1642: "Gravitational Waves"

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Zinho
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1642: "Gravitational Waves"

Postby Zinho » Thu Feb 11, 2016 6:37 pm UTC

Image

"That last LinkedIn request set a new record for the most energetic physical event ever observed. Maybe we should respond." "Nah."

I read somewhere that if users aren't trading cat pictures on your system, the system is broken...

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Re: 1642: "Gravitational Waves"

Postby Flumble » Thu Feb 11, 2016 8:11 pm UTC

EVENT: xkcd UPDATE ON THURSDAY EVENING!
EVENT: ZORLAX THE MIGHTY AND 41 OTHERS LIKE THIS xkcd

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Re: 1642: "Gravitational Waves"

Postby J%r » Thu Feb 11, 2016 8:55 pm UTC

Zinho wrote:I read somewhere that if users aren't trading cat pictures on your system, the system is broken...

Perhaps that's what linkedin is for. It's actually 'Link kedi', kedi is Turkish for cat.

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david.windsor
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Re: 1642: "Gravitational Waves"

Postby david.windsor » Thu Feb 11, 2016 9:50 pm UTC

Wait... nobody is using it to send porn?
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Re: 1642: "Gravitational Waves"

Postby Keyman » Thu Feb 11, 2016 11:16 pm UTC

david.windsor wrote:Wait... nobody is using it to send porn?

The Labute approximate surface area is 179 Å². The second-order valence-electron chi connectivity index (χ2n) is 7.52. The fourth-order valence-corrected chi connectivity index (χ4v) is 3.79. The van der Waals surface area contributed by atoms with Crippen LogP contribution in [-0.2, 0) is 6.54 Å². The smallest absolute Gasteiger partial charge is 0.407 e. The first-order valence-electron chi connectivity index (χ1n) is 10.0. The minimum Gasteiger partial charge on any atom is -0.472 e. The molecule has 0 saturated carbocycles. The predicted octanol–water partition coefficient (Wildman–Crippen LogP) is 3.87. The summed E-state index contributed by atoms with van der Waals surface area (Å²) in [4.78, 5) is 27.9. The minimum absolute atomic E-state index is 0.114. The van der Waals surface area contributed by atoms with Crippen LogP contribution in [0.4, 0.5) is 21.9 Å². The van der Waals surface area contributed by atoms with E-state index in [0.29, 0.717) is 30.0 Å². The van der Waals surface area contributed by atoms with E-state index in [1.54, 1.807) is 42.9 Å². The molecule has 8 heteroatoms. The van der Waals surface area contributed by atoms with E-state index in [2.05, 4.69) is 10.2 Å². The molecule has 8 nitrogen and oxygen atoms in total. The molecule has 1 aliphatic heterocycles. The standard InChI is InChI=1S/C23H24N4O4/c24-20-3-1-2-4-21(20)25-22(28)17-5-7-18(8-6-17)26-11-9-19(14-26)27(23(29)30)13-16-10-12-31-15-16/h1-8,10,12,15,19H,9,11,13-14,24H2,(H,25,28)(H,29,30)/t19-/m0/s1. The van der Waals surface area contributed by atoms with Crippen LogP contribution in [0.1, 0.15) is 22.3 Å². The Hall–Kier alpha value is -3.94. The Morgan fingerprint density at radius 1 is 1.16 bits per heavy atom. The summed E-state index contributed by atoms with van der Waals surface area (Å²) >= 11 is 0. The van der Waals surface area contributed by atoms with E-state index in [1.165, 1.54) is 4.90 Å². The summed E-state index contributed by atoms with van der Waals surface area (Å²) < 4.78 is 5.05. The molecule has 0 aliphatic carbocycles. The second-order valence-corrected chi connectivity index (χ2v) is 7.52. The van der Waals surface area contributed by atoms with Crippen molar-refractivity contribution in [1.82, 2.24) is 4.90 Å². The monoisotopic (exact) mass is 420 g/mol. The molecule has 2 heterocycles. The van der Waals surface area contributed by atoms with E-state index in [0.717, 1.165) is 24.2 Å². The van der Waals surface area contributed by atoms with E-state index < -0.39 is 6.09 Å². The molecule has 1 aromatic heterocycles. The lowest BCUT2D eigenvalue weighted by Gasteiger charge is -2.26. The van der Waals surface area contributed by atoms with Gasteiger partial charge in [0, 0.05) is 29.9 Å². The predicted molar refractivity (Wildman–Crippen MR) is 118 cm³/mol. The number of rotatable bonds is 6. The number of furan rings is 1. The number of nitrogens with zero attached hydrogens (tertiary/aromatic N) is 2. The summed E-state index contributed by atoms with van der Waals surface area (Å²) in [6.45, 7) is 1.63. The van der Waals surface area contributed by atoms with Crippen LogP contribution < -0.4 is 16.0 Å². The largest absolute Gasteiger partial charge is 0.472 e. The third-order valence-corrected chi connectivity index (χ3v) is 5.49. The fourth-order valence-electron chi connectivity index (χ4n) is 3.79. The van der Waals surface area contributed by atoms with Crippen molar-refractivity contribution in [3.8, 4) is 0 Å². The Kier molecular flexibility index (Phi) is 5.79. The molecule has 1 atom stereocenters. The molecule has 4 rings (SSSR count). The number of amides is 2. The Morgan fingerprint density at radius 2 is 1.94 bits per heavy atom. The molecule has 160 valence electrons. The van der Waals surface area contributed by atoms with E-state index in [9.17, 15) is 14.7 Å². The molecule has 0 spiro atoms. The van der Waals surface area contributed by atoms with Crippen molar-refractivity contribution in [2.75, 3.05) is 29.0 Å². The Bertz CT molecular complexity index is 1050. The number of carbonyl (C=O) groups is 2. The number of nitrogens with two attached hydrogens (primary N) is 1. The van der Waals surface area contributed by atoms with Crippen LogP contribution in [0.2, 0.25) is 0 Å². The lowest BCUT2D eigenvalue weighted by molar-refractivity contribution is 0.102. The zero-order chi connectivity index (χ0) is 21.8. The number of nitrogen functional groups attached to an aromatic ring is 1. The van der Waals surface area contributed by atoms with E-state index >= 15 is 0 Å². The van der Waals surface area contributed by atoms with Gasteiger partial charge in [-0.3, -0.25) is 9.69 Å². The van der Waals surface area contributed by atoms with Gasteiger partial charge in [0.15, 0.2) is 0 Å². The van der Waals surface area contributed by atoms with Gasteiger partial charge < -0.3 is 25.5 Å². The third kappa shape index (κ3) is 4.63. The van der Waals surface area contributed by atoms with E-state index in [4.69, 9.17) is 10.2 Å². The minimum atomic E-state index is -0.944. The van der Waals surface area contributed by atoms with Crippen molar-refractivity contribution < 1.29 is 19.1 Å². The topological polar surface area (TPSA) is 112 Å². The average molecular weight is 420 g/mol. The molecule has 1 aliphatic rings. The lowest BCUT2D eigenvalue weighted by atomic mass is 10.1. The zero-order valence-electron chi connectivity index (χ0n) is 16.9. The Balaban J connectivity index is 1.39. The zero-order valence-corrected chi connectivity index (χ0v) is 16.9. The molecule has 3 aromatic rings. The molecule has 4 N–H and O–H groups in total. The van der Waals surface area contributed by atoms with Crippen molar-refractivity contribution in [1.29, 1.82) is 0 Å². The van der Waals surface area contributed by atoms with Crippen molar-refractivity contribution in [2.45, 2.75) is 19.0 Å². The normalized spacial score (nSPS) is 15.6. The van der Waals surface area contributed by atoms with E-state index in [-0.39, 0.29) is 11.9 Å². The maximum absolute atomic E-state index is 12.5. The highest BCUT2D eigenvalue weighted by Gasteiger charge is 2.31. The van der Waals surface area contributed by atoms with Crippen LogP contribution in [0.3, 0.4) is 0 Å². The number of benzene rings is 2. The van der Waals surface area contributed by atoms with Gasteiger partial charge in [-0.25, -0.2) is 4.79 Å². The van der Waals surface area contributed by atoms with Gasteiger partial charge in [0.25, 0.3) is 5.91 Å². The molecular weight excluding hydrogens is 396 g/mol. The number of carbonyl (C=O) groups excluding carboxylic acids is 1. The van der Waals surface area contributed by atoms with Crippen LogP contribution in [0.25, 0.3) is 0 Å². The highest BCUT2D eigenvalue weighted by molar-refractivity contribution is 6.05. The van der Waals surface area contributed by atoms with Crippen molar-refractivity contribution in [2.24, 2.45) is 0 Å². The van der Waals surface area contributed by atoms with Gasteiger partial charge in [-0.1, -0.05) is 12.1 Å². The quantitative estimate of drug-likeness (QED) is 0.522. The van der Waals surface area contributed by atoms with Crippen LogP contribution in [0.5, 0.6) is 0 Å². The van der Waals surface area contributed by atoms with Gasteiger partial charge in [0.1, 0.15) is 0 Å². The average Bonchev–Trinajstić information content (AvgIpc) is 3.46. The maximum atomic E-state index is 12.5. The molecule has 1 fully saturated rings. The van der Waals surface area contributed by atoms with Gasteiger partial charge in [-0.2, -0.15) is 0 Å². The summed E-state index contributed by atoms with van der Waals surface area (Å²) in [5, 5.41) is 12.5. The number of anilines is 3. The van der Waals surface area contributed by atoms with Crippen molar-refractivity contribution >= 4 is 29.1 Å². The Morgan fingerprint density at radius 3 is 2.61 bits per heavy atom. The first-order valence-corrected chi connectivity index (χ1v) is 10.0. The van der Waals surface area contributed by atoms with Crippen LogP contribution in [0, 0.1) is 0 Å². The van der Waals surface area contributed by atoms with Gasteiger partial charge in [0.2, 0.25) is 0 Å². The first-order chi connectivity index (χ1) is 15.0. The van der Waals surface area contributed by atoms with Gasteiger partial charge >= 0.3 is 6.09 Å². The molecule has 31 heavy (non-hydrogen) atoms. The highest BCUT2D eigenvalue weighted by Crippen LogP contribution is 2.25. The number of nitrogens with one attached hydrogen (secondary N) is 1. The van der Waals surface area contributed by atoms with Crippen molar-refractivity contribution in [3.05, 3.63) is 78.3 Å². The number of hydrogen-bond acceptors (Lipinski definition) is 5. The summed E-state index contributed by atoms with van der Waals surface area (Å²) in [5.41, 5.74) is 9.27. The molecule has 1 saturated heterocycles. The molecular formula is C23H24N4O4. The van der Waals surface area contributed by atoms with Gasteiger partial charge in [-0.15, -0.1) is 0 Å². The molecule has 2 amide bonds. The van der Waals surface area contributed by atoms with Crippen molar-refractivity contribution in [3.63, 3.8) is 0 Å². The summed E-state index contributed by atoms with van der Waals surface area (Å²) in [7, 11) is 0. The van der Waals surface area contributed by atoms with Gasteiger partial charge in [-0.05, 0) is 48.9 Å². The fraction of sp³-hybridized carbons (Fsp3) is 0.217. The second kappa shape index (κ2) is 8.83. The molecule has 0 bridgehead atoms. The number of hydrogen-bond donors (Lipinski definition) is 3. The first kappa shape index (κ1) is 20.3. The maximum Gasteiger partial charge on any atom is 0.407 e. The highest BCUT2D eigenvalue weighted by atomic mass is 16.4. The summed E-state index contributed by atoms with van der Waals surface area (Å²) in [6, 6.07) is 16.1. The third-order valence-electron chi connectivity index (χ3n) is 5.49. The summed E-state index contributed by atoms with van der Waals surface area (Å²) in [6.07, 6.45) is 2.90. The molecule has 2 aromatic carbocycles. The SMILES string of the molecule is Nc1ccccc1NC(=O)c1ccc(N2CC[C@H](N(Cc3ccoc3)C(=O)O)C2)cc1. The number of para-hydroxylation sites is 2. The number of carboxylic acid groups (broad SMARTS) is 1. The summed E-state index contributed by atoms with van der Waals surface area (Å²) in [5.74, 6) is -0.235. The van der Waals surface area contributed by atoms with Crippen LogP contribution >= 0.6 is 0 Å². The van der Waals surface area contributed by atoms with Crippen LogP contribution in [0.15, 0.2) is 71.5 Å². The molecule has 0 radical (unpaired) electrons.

No? Gravitational waves were detected when two huge bodies slammed together.
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Re: 1642: "Gravitational Waves"

Postby rmsgrey » Fri Feb 12, 2016 1:53 am UTC

Keyman wrote:
david.windsor wrote:Wait... nobody is using it to send porn?

No? Gravitational waves were detected when two huge bodies slammed together.

Though most porn doesn't end with a new body appearing...

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Re: 1642: "Gravitational Waves"

Postby Pfhorrest » Fri Feb 12, 2016 2:21 am UTC

rmsgrey wrote:
Keyman wrote:
david.windsor wrote:Wait... nobody is using it to send porn?

No? Gravitational waves were detected when two huge bodies slammed together.

Though most porn doesn't end with a new body appearing...

No, that's a topic for particle physics instead.
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Re: 1642: "Gravitational Waves"

Postby rhomboidal » Fri Feb 12, 2016 5:28 am UTC

The mortgage offer from the Triangulum Galaxy sounds like a tetrahedron scheme.

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Re: 1642: "Gravitational Waves"

Postby StClair » Fri Feb 12, 2016 5:31 am UTC

the ... music of the spheres.

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Re: 1642: "Gravitational Waves"

Postby Eutychus » Fri Feb 12, 2016 6:17 am UTC

Am I the only one who immediately wanted to send Randall a LinkedIn request?
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Re: 1642: "Gravitational Waves"

Postby The Moomin » Fri Feb 12, 2016 9:07 am UTC

Maybe the gravity waves are a LinkedIn request in morse code from Matthew McConaughey.